7th AHRDF: Appeal – Indian National Human Rights Commission intervene in FCRA non-renewal of Centre for Promotion of Social Concerns
16 November 2016 6:16 pm
Justice (Retd.) H.L. Dattu,
National Human Rights Commission,
New Delhi, India.
Subject – Intervene Urgently in FCRA Non-Renewal of Centre for Promotion of Social Concerns, End Systematic Attacks on HRDs and Ensure Freedom of Association in India
Respected Chairperson of the Indian NHRC,
We, the human rights defenders from 24 countries gathered in Colombo for the 7th Asian Regional Human Rights Defenders Forum (14-16 November, 2016), urgently request you to intervene in the Foreign Contribution Regulation Act (FCRA) license non-renewal of Centre for Promotion of Social Concerns (CPSC), a prominent human rights organisation known through its program unit People’s Watch. Such systematic attacks on HRDs (in this case CPSC) by the State agencies goes against the spirit of UN Declaration on Rights of Human Rights Defenders 1998 and fundamental rights of association and assembly as enshrined in Article 19 of the Indian Constitution. Many Indian organisations are increasingly coming under such measures by the State.
At this juncture, we would like to draw your attention to the legal analysis of FCRA 2010 submitted to the Government of India in April 2016 by Mr. Maina Kiai – The UN Special Rapporteur on the rights to freedom of peaceful assembly and of association. Mr. Kiai in his analysis has argued that FCRA is not in conformity with international law, principles and standards as the ability of civil society organisations to access resources, including foreign funding, is a fundamental part of the right to freedom of association under international law, standards, and principles – and more particularly part of the right to form an association. He further asserts that India’s limitations on access to foreign funding do not meet “the stringent test for allowable restrictions” under international law and that this test requires that restrictions be (1) prescribed by law; (2) imposed solely to protect national security or public safety, public order, public health or morals, or the rights and freedoms of others; and (3) “necessary in a democratic society.” and hence the FCRA fails on all three prongs of the test. Several other civil society organisations in India have also faced similar situations in the past including an organisation headed by a former United Nations Special Rapporteur.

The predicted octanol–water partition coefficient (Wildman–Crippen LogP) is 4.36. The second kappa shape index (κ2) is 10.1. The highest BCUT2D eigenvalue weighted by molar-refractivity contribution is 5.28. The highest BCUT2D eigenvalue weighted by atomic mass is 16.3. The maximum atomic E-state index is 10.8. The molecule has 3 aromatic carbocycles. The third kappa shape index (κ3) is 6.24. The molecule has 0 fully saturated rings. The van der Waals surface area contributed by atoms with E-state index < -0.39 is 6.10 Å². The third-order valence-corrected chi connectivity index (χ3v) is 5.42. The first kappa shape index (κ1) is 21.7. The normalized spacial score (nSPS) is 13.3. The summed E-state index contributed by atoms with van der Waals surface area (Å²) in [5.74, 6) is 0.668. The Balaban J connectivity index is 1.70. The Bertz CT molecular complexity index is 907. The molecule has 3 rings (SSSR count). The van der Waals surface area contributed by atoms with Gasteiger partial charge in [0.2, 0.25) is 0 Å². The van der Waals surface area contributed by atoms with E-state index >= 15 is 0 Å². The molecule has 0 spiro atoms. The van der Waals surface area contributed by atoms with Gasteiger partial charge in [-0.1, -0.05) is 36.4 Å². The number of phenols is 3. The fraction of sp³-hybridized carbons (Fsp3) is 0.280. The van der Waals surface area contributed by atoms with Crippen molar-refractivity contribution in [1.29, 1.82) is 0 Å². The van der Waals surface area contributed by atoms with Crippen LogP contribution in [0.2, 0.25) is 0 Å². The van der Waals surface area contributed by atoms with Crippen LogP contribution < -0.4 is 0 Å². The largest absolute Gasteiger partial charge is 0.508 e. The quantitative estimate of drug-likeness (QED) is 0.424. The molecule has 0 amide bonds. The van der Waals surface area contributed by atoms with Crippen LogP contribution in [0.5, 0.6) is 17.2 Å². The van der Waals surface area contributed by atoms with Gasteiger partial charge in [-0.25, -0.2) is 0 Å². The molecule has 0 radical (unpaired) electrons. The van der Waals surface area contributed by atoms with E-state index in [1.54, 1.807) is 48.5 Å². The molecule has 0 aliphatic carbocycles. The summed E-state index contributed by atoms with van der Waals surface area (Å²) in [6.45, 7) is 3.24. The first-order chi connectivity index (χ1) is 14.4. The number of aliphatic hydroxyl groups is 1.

We through this forum unanimously appeal to the Indian NHRC to intervene in this case of FCRA non-renewal of CPSC. Further, the NHRC should use all its power as enshrined in the Protection of Human Rights Act 1993 and undertake an independent review of FCRA, provide comments on legal analysis by UNSR Mr. Maina Kiai and, based on its review and analysis, intervene in the Supreme Court of India.
7th Asian Regional Human Rights Defenders Forum
Colombo, Sri Lanka